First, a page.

The crown is the top part of the bell. If a bell has canons, an artisan will affix them to the crown.
The crown is one of the first parts of the bell to show potential damage if people don’t properly care for their bells.
Cracks in the crown mean potential damage to the rest of the structure of the bell.
4. The Shoulder
The shoulder is beneath the crown, curving down to the waist of the bell. The shoulder is one of the bulkier, denser parts because it’s made for support, not acoustics.
The shoulder is necessary to shape the bell so that the bell can sustain its famous chiming sound.
5. The Waist
The waist is the part of the bell most people picture when someone tells them to imagine a bell. In other words, the waist gives a bell its iconic shape. The waist is also where the sound travels when you strike a bell.
The waist of a bell holds the reverberation caused by the clapper. This part amplifies the sound. The shape of the waist informs the pitch and tone a specific bell makes. In other words, the waist makes the music of a bell.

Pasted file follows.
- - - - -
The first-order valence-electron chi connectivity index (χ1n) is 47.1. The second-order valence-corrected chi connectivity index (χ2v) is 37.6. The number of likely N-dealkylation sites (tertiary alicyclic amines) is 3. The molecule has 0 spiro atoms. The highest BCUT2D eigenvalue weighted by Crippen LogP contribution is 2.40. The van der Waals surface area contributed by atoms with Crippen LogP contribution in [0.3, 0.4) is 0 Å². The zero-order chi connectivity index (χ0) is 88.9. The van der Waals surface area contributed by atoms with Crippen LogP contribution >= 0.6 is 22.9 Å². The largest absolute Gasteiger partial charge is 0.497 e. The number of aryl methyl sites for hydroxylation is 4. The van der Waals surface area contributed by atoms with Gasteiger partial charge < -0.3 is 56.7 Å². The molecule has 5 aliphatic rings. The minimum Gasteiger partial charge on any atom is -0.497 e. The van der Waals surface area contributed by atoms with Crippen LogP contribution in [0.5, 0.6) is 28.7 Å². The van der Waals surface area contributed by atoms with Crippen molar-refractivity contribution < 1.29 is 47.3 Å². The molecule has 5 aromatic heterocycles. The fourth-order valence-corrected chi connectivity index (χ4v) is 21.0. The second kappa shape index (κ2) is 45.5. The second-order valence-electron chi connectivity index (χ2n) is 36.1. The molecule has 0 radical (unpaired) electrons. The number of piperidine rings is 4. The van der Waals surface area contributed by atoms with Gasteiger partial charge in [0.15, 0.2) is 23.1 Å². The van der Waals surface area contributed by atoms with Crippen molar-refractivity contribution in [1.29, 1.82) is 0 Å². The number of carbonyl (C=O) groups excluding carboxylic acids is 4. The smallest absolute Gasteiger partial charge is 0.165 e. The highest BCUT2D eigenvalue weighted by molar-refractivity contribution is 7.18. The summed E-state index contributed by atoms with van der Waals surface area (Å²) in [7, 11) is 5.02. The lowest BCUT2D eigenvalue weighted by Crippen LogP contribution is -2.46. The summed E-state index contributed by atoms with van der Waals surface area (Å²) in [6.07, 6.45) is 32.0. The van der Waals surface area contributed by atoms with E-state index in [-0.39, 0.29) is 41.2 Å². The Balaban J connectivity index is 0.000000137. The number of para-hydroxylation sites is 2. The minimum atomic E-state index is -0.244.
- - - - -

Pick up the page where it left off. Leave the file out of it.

6. The Sound Bow
The sound bow is the lip of the bell. If you trail your eyes down the shape of the bell, you will probably see the corner where the waist of the bell has ended and the sound bow begins.
This part tends to be thicker than the rest of the bell and impacts the way the bell sounds when struck.
7. The Lip
The lip is the part of the bell that the clapper will strike when the bell rings. The lip is also the part of the bell that one is likely to reach for if they mean to stop it from ringing, so this part is often smooth to the touch.
8. The Mouth
The mouth of a bell refers to the entire opening where the clapper hangs. The mouth opens to the inside of the rest of the bell, where the sound comes. Because of this, the mouth is often the largest part of a bell.
9. The Clapper
The clapper is the hanging part of the bell that taps against the interior to create the ringing sound of a bell. The clapper is the primary working part because the bell would make no music without it.
Frequently Asked Questions
Let’s look at some of the most frequently asked questions about bells and the parts of a bell.
What are bells made of?